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Outward Investment, Employment, and Wages in Swedish Multinationals

Posted: 22 Jan 2001  

Magnus Blomstrom

Stockholm School of Economics - Department of Economics; National Bureau of Economic Research (NBER), at New York; Centre for Economic Policy Research (CEPR)

Ari Kokko

Stockholm School of Economics; National Bureau of Economic Research (NBER)

Abstract

Examining detailed data for the home-country operations of Swedish multinationals during the period 1986-94, this paper shows that there are signs of very notable structural changes in the home-country operations of these corporations. It also shows that the effects vary according to economic conditions in the home country. In the 1980s, when the Swedish economy was characterized by high taxes, high inflation rates, and a tight labour market, relatively attractive jobs within the multinational corporations (MNCs) were relocated from Swedish plants to foreign affiliates. In the 1990s, by contrast, when the financial crisis had necessitated a host of micro- and macroeconomic reforms, the location decision of the MNCs were more favourable for the Swedish economy. New jobs created by the multinationals were found in activities with high productivity and wages. Thus, home-country effects of foreign direct investment seem, to a large extent, to be determined by the home countries' economic environment.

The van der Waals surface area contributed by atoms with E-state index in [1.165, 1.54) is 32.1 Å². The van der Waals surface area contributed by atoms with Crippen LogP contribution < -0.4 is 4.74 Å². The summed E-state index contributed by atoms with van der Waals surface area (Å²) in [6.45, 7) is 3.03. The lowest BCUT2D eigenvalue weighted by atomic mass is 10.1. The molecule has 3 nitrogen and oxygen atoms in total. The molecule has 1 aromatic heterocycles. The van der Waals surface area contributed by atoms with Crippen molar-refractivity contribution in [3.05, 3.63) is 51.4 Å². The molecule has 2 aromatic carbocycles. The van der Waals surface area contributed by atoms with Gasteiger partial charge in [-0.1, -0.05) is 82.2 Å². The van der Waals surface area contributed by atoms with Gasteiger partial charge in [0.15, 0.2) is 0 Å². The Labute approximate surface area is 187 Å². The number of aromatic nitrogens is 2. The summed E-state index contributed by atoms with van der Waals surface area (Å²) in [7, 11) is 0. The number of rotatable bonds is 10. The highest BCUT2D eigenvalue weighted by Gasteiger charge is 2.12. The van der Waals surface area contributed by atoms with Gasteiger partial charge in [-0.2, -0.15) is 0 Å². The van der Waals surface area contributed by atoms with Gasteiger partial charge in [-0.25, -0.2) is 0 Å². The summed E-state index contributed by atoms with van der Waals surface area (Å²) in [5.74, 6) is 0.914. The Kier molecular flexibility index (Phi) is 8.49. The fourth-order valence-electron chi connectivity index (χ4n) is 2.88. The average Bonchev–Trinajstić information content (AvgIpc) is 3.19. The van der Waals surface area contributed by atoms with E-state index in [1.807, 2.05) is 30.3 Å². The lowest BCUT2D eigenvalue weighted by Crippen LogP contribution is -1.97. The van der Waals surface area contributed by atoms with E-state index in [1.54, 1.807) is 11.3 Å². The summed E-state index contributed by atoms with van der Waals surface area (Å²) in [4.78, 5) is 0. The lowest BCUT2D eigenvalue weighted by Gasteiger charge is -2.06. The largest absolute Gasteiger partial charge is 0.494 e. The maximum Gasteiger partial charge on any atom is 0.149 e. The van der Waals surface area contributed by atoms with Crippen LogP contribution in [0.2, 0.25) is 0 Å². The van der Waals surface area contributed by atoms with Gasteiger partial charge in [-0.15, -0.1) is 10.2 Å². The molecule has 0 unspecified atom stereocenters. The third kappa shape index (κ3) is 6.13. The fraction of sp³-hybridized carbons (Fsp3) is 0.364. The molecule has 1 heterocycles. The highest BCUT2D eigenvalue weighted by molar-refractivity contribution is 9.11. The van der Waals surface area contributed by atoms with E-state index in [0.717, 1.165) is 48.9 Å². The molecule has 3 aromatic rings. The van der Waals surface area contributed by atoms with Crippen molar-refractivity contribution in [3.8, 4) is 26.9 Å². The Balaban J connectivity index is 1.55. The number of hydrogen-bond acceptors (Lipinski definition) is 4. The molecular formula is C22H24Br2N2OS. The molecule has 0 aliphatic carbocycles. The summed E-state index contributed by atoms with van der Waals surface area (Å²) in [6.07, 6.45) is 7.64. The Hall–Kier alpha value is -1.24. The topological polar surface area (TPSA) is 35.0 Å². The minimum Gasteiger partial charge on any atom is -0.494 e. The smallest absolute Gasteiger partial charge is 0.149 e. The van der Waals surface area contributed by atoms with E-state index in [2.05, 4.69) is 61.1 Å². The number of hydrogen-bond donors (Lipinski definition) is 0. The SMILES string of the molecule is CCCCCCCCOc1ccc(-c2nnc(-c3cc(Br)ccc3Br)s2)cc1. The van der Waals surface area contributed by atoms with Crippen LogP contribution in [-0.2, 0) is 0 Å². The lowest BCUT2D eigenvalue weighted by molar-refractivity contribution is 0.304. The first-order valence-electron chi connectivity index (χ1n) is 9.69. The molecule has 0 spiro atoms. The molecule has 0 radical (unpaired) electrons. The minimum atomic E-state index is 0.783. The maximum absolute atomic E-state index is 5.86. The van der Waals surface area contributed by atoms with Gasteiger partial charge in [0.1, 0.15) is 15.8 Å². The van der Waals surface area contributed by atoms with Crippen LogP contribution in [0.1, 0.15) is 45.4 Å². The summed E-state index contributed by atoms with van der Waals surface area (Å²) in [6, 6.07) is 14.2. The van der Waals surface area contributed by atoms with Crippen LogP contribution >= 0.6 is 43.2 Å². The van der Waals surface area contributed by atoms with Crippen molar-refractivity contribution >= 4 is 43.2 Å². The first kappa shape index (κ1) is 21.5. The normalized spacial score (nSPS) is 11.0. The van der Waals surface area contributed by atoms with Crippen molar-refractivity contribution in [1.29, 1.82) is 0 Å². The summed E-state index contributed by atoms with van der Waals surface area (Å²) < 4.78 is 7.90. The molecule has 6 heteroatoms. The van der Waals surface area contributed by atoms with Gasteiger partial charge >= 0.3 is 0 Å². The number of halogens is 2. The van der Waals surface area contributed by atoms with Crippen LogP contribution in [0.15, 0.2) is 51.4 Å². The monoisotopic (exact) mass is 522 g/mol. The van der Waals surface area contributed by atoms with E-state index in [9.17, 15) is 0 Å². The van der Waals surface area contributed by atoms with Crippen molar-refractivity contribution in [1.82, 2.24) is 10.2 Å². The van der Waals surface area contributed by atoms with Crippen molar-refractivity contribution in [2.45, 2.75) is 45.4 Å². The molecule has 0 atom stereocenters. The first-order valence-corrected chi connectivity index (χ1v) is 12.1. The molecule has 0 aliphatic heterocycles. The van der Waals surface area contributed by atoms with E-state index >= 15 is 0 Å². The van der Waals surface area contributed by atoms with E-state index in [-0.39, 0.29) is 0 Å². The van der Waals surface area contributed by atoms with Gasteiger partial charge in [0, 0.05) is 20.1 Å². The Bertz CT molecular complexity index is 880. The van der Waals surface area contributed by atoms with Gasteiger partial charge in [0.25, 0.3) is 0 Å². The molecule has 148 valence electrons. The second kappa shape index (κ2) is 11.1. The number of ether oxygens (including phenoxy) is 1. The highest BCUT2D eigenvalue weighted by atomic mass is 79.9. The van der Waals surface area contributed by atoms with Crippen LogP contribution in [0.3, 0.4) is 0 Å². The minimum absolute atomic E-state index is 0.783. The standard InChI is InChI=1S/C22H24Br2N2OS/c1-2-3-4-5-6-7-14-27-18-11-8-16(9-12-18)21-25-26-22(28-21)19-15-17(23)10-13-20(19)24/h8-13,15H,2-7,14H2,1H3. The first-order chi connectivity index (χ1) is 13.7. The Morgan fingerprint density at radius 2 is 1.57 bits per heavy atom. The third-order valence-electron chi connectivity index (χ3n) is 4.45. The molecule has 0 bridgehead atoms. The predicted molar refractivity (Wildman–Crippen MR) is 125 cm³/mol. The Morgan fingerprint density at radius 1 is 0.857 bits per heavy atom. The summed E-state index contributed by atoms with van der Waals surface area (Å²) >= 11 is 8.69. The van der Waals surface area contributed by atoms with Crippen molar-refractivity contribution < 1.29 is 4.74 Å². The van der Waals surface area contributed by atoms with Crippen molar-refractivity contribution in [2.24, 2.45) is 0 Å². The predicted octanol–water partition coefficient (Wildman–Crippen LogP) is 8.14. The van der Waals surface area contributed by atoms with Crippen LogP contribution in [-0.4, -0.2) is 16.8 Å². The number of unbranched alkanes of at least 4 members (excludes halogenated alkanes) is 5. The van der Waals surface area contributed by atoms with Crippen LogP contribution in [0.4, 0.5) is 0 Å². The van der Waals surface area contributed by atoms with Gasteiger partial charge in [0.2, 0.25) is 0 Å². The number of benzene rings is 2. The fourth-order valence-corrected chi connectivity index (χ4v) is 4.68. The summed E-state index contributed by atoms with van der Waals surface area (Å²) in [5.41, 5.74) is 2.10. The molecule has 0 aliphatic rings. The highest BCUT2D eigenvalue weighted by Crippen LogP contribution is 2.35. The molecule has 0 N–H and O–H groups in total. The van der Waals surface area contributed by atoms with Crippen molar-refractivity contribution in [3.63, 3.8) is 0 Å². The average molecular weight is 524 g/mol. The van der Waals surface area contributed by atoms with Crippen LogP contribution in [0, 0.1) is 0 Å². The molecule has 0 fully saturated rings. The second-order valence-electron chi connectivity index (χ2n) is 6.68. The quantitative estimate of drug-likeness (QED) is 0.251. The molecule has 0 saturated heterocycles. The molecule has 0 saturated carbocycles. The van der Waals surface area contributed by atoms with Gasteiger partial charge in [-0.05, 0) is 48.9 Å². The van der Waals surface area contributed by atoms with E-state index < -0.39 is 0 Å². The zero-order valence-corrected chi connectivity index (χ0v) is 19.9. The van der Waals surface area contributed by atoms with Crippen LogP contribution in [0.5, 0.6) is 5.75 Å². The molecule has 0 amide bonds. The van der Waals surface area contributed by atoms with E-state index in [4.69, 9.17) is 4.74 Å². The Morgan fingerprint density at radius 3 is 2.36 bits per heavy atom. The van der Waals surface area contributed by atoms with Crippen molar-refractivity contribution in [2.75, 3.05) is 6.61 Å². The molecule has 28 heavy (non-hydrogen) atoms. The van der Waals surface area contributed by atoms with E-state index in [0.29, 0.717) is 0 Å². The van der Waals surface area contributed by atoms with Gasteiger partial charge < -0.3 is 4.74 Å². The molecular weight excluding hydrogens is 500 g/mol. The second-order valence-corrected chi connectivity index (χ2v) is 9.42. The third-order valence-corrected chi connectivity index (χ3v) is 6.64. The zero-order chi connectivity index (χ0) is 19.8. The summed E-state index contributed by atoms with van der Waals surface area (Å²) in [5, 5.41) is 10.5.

JEL Classification: F23

Suggested Citation

Blomstrom, Magnus and Kokko, Ari, Outward Investment, Employment, and Wages in Swedish Multinationals. Oxford Review of Economic Policy, Vol. 16, No. 3, Autumn 2000. Available at SSRN: https://ssrn.com/abstract=254123

Magnus Blomstrom (Contact Author)

Stockholm School of Economics - Department of Economics ( email )

P.O. Box 6501
Sveavagen 65
S-113 83 Stockholm
Sweden
+46 8 736 9265 (Phone)
+46 8 342 818 (Fax)

National Bureau of Economic Research (NBER), at New York

365 Fifth Avenue, 5th Floor
New York, NY 10016-4309
United States

Centre for Economic Policy Research (CEPR)

77 Bastwick Street
London, EC1V 3PZ
United Kingdom

Ari Kokko

Stockholm School of Economics ( email )

P.O. Box 6501
Stockholm
Sweden
+46 8 736 9365 (Phone)

National Bureau of Economic Research (NBER)

1050 Massachusetts Avenue
Cambridge, MA 02138
United States

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